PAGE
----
|Jmol interactive 3D||Image
|Molar mass||376.42 g·mol−1|
Except where otherwise noted, data are given for materials in their standard state (at 25 °C [77 °F], 100 kPa).
|what is ?)(|
Lactacystin is an organic compound naturally synthesized by bacteria of the genus Streptomyces first described in 1991. The first total synthesis of lactacystin was developed by Elias Corey in 1992. Lactacystin binds and inhibits specific catalytic subunits of the proteasome, a protein complex responsible for the bulk of proteolysis in the cell, as well as proteolytic activation of certain protein substrates. It was the first non-peptidic proteasome inhibitor discovered and is widely used as a research tool in biochemistry and cell biology. It covalently modifies the amino-terminal threonine of specific catalytic subunits of the proteasome, a discovery helped to establish the proteasome as a mechanistically novel class of protease: an amino-terminal threonine protease. The molecule is most commonly used as in biochemistry and cell biology laboratories as a selective inhibitor of the proteasome. The molecule is a lactam, or cyclic amide. A number of syntheses of this molecule have been published and there are more than 1,500 citations for lactacystin in PubMed as of 2013.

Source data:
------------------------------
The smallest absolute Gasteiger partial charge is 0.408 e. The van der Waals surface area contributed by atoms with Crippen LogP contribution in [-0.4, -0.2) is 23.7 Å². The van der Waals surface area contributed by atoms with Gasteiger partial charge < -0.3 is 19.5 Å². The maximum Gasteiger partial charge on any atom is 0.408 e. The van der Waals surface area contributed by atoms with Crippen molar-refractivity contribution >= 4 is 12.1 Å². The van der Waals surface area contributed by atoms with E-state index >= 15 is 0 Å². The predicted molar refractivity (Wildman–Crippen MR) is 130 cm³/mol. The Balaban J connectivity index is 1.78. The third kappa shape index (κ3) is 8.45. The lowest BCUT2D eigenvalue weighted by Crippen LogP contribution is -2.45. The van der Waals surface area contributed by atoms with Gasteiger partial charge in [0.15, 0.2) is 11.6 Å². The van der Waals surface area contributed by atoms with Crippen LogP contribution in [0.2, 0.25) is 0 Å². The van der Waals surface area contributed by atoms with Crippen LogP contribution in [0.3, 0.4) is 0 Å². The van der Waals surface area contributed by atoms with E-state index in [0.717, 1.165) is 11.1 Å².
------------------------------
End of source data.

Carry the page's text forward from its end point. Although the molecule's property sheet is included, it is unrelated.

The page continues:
- Omura S, Fujimoto T, Otoguro K, Matsuzaki K, Moriguchi R, Tanaka H, Sasaki Y. (1991). Lactacystin, a novel microbial metabolite, induces neuritogenesis of neuroblastoma cells: S. Omura, et al. J. Antibiot. 44(1):113-6.
- "Total Synthesis of Lactacystin" Corey, E. J.; Reichard, G. A. J. Am. Chem. Soc. 1992, 114, 10677.
- Fenteany G, Standaert RF, Lane WS, Choi S, Corey EJ, Schreiber SL. (1995). "Inhibition of proteasome activities and subunit-specific amino-terminal threonine modification by lactacystin". Science 268: 726–31. doi:10.1126/science.7732382. PMID 7732382.
- Orlowski RZ. (1999). The role of the ubiquitin-proteasome pathway in apoptosis. Cell Death Differ 6: 303-313.